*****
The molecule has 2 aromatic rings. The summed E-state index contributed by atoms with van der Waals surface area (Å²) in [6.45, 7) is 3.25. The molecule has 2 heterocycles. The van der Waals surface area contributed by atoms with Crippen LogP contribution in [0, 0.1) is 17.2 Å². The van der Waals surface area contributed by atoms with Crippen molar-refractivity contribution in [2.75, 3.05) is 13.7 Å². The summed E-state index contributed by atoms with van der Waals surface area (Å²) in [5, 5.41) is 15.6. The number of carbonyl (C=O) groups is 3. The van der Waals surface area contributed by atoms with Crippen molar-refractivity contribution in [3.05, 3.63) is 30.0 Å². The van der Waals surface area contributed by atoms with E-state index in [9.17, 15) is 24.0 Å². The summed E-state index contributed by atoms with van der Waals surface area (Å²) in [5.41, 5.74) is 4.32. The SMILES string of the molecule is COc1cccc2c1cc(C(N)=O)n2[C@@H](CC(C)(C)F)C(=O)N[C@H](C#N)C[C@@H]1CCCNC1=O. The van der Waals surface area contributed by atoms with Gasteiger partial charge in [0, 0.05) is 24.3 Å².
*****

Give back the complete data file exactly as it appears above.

The molecule has 2 aromatic rings. The summed E-state index contributed by atoms with van der Waals surface area (Å²) in [6.45, 7) is 3.25. The molecule has 2 heterocycles. The van der Waals surface area contributed by atoms with Crippen LogP contribution in [0, 0.1) is 17.2 Å². The van der Waals surface area contributed by atoms with Crippen molar-refractivity contribution in [2.75, 3.05) is 13.7 Å². The summed E-state index contributed by atoms with van der Waals surface area (Å²) in [5, 5.41) is 15.6. The number of carbonyl (C=O) groups is 3. The van der Waals surface area contributed by atoms with Crippen molar-refractivity contribution in [3.05, 3.63) is 30.0 Å². The van der Waals surface area contributed by atoms with E-state index in [9.17, 15) is 24.0 Å². The summed E-state index contributed by atoms with van der Waals surface area (Å²) in [5.41, 5.74) is 4.32. The SMILES string of the molecule is COc1cccc2c1cc(C(N)=O)n2[C@@H](CC(C)(C)F)C(=O)N[C@H](C#N)C[C@@H]1CCCNC1=O. The van der Waals surface area contributed by atoms with Gasteiger partial charge in [0, 0.05) is 24.3 Å².